Making a clean break

Making a clean break

Post-furlough redundancies are about to cause a sudden spike in settlement agreements, writes Tina Chander

According to President of the Employment Tribunals, Judge Barry Clarke, there will undoubtedly be an increase in unfair redundancy claims when the furlough scheme is finally phased out this month.

According to experts, this will lead to an increase in the use of settlement agreements, as businesses across a range of sectors look to reduce the risk of tribunal claims, especially if something has gone wrong during the redundancy process.  

A settlement agreement is a legal contract between the employer and employee that some businesses are utilising when making workers redundant. Typically, a settlement agreement will offer the employee an enhanced redundancy package, allowing them to receive a payment higher than their contractual entitlement.

In return, the employee agrees not to pursue against the employer, any claims they believe may have arisen during their employment, its termination or the indeed the redundancy process.

How can it help?

Given the scale and speed with which many businesses will act, the potential for costly mistakes is huge and settlement agreements are a viable tool to resolve some of the challenges presented.

Although businesses will hope for a straightforward and amicable split from employees being made redundant, it’s impossible to guarantee every redundancy will proceed without dispute.

Naturally, the redundancy process can come with a lot of mixed emotions from both parties, so a settlement agreement will ensure you part company on certain agreed terms.

Under these terms, employees will waive their right to bring any claims against their employer, which will save any long-running and unwanted legal disputes, at a time when businesses must focus on their own long-term stability and indeed, survival.

Not only this, but settlement agreements ensure employees receive a fair financial package, higher than they usually would, which given the ongoing economic uncertainty, could make a big difference to their own personal situation.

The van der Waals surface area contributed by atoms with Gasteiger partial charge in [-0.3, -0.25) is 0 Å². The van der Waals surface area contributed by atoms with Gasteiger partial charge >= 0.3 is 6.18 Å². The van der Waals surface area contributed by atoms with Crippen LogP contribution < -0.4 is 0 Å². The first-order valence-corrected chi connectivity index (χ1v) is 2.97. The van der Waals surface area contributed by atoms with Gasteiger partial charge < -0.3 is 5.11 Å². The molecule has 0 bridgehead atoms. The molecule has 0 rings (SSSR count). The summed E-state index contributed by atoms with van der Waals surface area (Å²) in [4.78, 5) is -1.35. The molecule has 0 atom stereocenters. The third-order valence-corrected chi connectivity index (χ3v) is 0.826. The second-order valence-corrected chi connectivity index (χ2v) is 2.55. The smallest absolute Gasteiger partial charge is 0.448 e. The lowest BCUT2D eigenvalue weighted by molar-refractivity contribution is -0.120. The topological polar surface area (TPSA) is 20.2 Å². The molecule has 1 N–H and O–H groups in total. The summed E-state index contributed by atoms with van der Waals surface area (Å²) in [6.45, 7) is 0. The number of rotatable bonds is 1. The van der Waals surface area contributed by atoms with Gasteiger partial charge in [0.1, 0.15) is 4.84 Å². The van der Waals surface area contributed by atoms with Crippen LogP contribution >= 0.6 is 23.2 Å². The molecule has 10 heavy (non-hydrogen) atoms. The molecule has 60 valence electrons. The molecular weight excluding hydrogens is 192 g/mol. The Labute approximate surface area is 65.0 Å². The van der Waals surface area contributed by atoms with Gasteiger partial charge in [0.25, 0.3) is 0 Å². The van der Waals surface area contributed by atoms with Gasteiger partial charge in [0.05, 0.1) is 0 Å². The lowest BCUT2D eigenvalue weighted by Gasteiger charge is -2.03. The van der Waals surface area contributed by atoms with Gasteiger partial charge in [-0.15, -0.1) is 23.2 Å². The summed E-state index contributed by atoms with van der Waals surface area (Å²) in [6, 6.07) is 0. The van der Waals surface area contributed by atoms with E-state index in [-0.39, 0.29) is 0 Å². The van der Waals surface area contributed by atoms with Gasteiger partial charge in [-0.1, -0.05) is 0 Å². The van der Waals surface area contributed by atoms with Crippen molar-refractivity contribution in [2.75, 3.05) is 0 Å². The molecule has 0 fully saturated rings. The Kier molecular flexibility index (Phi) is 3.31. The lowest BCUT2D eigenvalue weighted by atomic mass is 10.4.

It is important to note however that a settlement agreement cannot compel an employee to waive their right to claim for any personal injury which the employee was not aware of at the date of signing of the agreement.

Agreeing neutral terms

In some cases, there may have been a past incident that although addressed and resolved at the time, could resurface if the employee in question feels aggrieved at the prospect of redundancy.

In this situation, the business may feel it’s necessary to use a settlement agreement to avoid the potential of a costly employment tribunal, where there’s a risk the employee is awarded significant compensation.

However, before a settlement agreement can be arranged, its terms must be mutually agreed between the employer and employee and set out in the written statement agreement documents.

With regards to the settlement payment, the agreement should also contain a clear breakdown of the payments which have been agreed and whether any of them are to be paid tax-free.

Most settlement agreements will also include a confidentiality clause, which requires the employee to keep the terms of the agreement, the settlement amount and the reasons for the agreement confidential.

Moving forward positively

Given the ongoing uncertainty surrounding the Covid-19 crisis, the October deadline for furlough support is expected to unfortunately precipitate a wave of redundancies across all sectors.

It will be a stressful time for employers and employees alike, especially as businesses face an uphill battle to maintain financial stability and secure their long-term survival.

If your business is considering redundancies as part of a wider restructure, then it’s important to contact a team of experienced employment lawyers, who will advise you on how to proceed safely and effectively.

Tina Chander is a partner at Wright Hassall, a top-ranked firm of solicitors based in Warwickshire, providing legal services including: corporate law; commercial law; litigation and dispute resolution; employment law and property law.

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